Tuesday, May 28, 2013

RE: Finished

A few months ago, we bought a vintage dresser from one of our favorite shops in town, the English Building Market. (We shouldn't ever go in there--we always see something wonderful that fits our taste to a T! And usually, our purchases begin with a dimly-lit photo-text with the message "what do you think of this!?) It was in pretty good shape and would have done fine as-is with little cleanup, but I have been wanting to try get started refinishing some of the pieces we have gathered over the years (many from the English Building Market!), and so this seemed like a good start.

The piece is stamped "Vega in Walnut by Morris" in one of the drawers. It seems like a pretty well-built piece, but I am not sure the actual vintage. Some brief online sleuthing only suggests that the Morris company was making furniture from about WWI until the late 1980s. If I had to guess, I would think this piece is somewhere from the 1960s or 1970s.

I started out working on the drawers by sanding the inside and outside of the drawer body. I then focused my time on the walnut veneer face, using 100 grit sandpaper at first to get the old finish off. I then moved up to 220, and then 400 grit sandpaper, and finally steel wool. The wood is finished simply by wiping on teak oil with a cloth. It was an amazing transformation, which is quite evident in the before and after shot of the drawers. The grain, hidden beneath dirty and old, yellowed finish, now practically glows.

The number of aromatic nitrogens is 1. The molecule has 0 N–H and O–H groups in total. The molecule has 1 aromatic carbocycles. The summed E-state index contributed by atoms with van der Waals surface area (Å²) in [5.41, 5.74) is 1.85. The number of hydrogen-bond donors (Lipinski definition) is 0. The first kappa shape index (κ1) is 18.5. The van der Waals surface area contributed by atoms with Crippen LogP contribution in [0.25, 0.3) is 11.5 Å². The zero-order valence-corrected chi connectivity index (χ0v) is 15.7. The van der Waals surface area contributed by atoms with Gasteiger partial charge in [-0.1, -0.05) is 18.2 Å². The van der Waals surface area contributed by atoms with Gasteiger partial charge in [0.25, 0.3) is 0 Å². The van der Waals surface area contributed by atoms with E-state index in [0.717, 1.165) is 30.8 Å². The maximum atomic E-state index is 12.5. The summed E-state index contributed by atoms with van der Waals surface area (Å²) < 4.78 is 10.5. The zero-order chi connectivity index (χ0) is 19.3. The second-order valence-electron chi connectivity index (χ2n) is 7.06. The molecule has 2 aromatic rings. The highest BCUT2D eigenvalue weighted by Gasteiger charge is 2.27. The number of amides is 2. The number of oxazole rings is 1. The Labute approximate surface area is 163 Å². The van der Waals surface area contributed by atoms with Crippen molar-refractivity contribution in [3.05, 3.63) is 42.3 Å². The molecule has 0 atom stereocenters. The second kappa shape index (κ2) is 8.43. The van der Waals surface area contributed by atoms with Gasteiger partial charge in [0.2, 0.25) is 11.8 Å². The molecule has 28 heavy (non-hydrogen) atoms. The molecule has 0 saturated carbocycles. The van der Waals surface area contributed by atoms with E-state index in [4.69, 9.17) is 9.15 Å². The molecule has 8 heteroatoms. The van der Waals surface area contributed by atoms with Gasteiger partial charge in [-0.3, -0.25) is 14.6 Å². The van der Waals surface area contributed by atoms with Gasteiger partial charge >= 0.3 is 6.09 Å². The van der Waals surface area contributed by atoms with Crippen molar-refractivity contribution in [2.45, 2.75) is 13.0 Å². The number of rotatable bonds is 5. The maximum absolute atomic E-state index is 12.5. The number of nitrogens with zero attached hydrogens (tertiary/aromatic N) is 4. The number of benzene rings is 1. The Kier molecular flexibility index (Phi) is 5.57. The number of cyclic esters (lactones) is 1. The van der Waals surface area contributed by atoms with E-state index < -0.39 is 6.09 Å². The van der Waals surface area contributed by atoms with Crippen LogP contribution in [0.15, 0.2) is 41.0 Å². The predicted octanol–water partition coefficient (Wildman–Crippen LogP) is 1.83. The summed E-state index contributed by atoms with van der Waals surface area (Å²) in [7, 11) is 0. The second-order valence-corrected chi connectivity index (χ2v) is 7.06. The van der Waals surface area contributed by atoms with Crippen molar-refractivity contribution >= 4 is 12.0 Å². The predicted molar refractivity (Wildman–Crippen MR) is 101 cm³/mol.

The drawers had some beautiful details. The center drawers have drawer pulls, wooden knobs with little brass hardware. I worked hard to polish up the brass until it glowed using steel wool. I think the color of the brass against the walnut is really beautiful.

The side drawers have integrated pulls. It seems almost strange, but the back of the pulls are laminate meant to look like wood. It is odd in concept, but in actuality, it was probably a smart move. In other period pieces we have with integrated drawer pulls, the wood is chewed up from many years of fingernails opening and closing the drawers. The color of the laminate is a bit off from the overall color of the piece, but it has helped keep the rest of the wood looking great.

The drawers sat finished for a few days before finally getting started on the chest, which in the end only took two days of on-and-off work to finish.

The chest itself needed a bit of work on the left side prior to finishing, where one whole edge of veneer was delaminating. Using a palette knife and two extra hands (thanks to my lovely assistant, Kim!), we inserted glue behind the veneer and then used a plywood board and a strap clamp around the whole chest to flatten out as many bubbles as possible.

Truth be told, there are still a few warped portions of veneer, but it is in much better condition than before. And we were fortunate that there were very few places where veneer had been completely lost.

Using the same technique as the drawer fronts (100, 220, 400, steel wool, teak oil), I finished the chest. Except for the top, which had some extra layers of old finish and needed a sander, the entire piece was sanded by hand in order to protect the delicate veneer. The surface now glows with beautiful book-matched veneer!

And the hardwood legs and brackets also cleaned up quite nicely.

The (re)finished piece now sits proudly in our bedroom, awaiting clothes and a long second life! It will also (hopefully this summer?) feature prominently in the new master bedroom renovation we have been planning!

(And, yes, that is the requisite Alvar Aalto vase sitting on top. It is a staple in staging photos of Modern furniture!)

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